Great-grandmother Hannah Deveson celebrated her 101st birthday yesterday, safe in the knowledge she is fully vaccinated.
The centenarian has had both her COVID-19 vaccinations and her flu injection - she's not one to muck around. Her sons say she's had no side effects, "not even a bruise".
"She just likes to get on with it," Kip Deveson said.
Maybe being made of sturdy stuff is genetic.
Hannah's father, Samuel Thomas James, was in the Gallipoli dawn landing with the 12th Battalion AIF. He survived World War I with minor injuries, but was gassed on the Western Front.
Samuel became a TPI (totally and permanently incapacitated) veteran and lost his farm in Scottsdale, Tasmania during the 1930s depression.
So Hannah left school and trained in business studies in Launceston, Tasmania, ready to take on the world.
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She celebrated her 101st birthday at the Adria Village retirement home in Canberra, with two of her six children, Kip and Byron.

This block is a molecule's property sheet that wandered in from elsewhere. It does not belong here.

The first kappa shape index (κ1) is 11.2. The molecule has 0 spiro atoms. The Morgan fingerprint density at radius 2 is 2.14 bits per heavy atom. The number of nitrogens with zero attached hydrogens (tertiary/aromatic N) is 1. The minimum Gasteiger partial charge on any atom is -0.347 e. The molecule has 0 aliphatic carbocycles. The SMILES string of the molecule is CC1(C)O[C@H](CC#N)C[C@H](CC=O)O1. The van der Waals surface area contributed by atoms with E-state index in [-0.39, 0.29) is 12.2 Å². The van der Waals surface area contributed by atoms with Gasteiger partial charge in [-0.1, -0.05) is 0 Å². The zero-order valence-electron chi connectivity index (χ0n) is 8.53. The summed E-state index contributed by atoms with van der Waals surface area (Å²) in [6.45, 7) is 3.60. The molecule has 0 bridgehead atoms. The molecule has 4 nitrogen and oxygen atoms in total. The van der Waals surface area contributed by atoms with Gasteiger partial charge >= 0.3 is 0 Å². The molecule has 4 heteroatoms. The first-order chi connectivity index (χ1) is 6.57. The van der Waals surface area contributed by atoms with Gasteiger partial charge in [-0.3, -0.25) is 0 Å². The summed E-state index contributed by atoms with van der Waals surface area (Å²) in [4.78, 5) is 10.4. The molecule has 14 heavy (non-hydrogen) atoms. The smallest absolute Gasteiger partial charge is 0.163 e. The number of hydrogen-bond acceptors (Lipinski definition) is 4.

When asked what his mother might say was her secret to long life, Kip said: "She'd probably say telling people what she thinks."
Byron said she was a non-smoker and non-drinker, except for the occasional glass of mead at Christmas time.
Hannah served in the Land Army during WWII as a housekeeper for a specialist doctor in Melbourne. She was awarded a service medal in 1994 when the government belatedly honoured a commitment made during WWII that the service of women who served in the Land Army and similar would be recognised.
She loved to ride motorbikes when she was younger and has always been a passionate gardener - spending time in the garden at her family home in Waramanga every day before moving to the retirement village five years ago.
She is also a voracious reader. Once the library had to ask her not to borrow so many books at one time.
"Even during the Depression, the story went that she would read jam jars and sauce bottles - anything she could," Kip said.
Her sons said when their mother was born she was "a blue baby" and not expected to live.
One hundred and one years later, she is still a loving mum, the affection between mothers and sons obvious.
Hannah married Henry (Harry) Deveson in Melbourne in 1943.
Harry was a chemist and photographer with the Victorian State River Commission, and joined the Snowy Mountains Authority in 1950 and moved to Cooma. The family moved to Canberra in 1971 when the authority wound down.
Harry took a job as the first film and photo archivist at the Australian War Memorial. He died at Waramanga in 1982.
As well as six children, Hannah has 12 grandchildren and 30 great-grandchildren.